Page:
A leading housing advocacy organization has completed an exhaustive look at threats to affordability in every community in the five boroughs, and has found that Lower Manhattan ranks among the ten most at-risk neighborhoods, as measured by two key metrics.
The Association for Neighborhood and Housing Development (ANHD), an umbrella organization of 100 non-profit affordable housing and economic development groups that serve low- and moderate-income residents in all five boroughs of the City, recently published the 2017 edition of its annual roundup, “How Is Affordable Housing Threatened In Your Neighborhood.” For this report, Lower Manhattan was defined as the catchment of Community Board 1, a collection of neighborhoods encompassing 1.5 square miles, bounded roughly by Canal, Baxter, and Pearl Streets, and the Brooklyn Bridge.
ANHD’s analysis finds that Lower Manhattan housing has, in recent years, become markedly less affordable in two keys respects. “The first is per-square-foot change in residential sale prices,” explains ANHD deputy director Barika Williams. “This figure jumped 87 percent between 2014 to 2016.”
The second is, “the portion of properties sold that went to buyers who meet the definition of low income households,” says Ms. Williams. For a household of three in the New York area, “moderate income” is defined as less than $100,000 per year, while the threshold for “low income’ is less than $68,700, and “very low income” is defined as anything less than $43,000. “These sales declined by 70 percent from 2011 through 2015, Ms. Williams notes. “Because of the increase in home prices Downtown, it is now very unusual for somebody making less than $70,000 per year to purchase here.”
ANHD deputy director Barika Williams: “I don’t think any of us want for the de facto City policy to be that home buyers have to be rich or else to get lucky, but that is the direction in which things seem to be moving.”
“There are still a handful of transactions,” she noted, “but these appear to be mostly cases of family members or close friends agreeing to transfer a property for less than it would otherwise sell.” Another driver of this dynamic may have been the recent privatization of Southbridge Towers, the cooperative apartment complex built under the State-sponsored Mitchell Lama program, which once contained guarantees of affordability for new home buyers. In 2015, this 1,600-unit development exited the Mitchell Lama system and converted to market-rate pricing.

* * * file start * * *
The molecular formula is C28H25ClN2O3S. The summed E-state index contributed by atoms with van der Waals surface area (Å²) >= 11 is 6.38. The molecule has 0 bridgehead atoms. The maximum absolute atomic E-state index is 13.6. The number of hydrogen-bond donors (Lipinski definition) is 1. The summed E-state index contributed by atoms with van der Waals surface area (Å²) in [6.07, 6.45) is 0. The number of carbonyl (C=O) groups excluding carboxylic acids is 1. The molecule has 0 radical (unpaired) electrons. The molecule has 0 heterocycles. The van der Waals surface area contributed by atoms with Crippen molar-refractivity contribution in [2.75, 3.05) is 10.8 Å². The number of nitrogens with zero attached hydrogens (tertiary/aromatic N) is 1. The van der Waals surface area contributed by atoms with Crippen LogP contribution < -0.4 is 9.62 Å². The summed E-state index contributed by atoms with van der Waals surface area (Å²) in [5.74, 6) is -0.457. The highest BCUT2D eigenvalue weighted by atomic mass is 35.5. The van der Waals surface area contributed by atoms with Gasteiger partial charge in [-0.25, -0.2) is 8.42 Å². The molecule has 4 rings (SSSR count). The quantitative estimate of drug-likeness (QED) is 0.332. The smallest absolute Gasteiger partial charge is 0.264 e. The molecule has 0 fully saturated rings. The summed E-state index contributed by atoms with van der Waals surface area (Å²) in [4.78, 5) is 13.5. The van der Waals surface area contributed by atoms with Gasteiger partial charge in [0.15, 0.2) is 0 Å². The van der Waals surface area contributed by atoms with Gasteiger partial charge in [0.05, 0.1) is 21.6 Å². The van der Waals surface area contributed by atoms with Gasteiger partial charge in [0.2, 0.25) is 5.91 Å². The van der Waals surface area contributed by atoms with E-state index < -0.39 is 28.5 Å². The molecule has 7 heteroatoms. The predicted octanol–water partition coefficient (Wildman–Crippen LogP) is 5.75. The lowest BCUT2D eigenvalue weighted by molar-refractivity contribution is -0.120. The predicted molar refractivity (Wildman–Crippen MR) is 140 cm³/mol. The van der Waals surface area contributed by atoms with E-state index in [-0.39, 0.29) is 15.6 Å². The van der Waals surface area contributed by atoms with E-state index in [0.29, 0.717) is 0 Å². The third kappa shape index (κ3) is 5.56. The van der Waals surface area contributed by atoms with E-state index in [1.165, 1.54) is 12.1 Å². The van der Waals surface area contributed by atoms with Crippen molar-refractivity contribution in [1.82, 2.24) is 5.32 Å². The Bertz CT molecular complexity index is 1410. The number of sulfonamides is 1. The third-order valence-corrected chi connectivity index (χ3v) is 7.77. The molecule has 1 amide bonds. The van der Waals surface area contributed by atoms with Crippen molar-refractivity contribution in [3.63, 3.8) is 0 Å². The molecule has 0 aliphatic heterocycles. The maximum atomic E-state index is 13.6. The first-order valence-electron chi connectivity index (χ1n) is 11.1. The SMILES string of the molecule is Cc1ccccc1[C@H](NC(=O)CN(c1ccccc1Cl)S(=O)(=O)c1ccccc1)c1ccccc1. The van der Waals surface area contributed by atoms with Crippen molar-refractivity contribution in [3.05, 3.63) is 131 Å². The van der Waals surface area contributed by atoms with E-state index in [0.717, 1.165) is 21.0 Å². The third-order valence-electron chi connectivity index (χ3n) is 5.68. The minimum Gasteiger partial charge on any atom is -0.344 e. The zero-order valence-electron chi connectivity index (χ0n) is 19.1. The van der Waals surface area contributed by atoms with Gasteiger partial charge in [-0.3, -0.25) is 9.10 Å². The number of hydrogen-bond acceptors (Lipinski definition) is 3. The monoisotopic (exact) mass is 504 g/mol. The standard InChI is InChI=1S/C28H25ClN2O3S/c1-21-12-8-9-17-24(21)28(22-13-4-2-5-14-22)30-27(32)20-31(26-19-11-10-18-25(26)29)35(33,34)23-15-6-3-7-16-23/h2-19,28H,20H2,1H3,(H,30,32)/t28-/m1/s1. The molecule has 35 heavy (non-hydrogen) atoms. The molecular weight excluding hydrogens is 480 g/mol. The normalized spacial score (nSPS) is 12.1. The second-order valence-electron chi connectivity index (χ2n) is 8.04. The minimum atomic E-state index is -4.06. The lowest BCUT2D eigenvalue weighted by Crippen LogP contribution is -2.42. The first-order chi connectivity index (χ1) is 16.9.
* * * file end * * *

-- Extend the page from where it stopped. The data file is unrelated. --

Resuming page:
“I don’t think any of us want for the de facto City policy to be that home buyers have to be rich or else to get lucky,” reflects Ms. Williams, who hold a Masters Degree in City Planning from the Massachusetts Institute of Technology. “But that is the direction in which things seem to be moving.”
Elsewhere in the report, ANHD finds that 37.8 percent of Lower Manhattan residents contend with “rent burden,” which is defined as the cohort of tenants who spend more than one-third of their gross monthly income on rent. Although apartment rents are climbing ever higher in Lower Manhattan, this statistic appears to be a function an unusually high local household income combined with a large number of dwellings owned by their occupants. (Condominium apartments are excluded from rent surveys.) It may also be worth noting that the “rent burden” is traditionally much higher in economically distressed neighborhoods, where rents tend to be significantly lower, but household incomes are even more depressed.
The relatively small percentage of local residents who struggle with rent may also reflect the 7,326 rent-stabilized apartments that the ANHD report inventoried in Lower Manhattan. Among affordable units, however, the analysis determined that 339 (which contain limits on rent increases because of subsidies from the federal Department of Housing and Urban Renewal) are at risk, along with another 251 where affordability is provided by the federal Low-Income Housing Tax Credit. In the latter, case, ANHD determined that such protections on these apartments are slated to expire within five years.
“In these two categories, Lower Manhattan ranks as among the ten most-threatened communities anywhere in the five boroughs,” Ms. Williams notes. “But these are challenges the people who need affordable housing are confronting throughout the City.”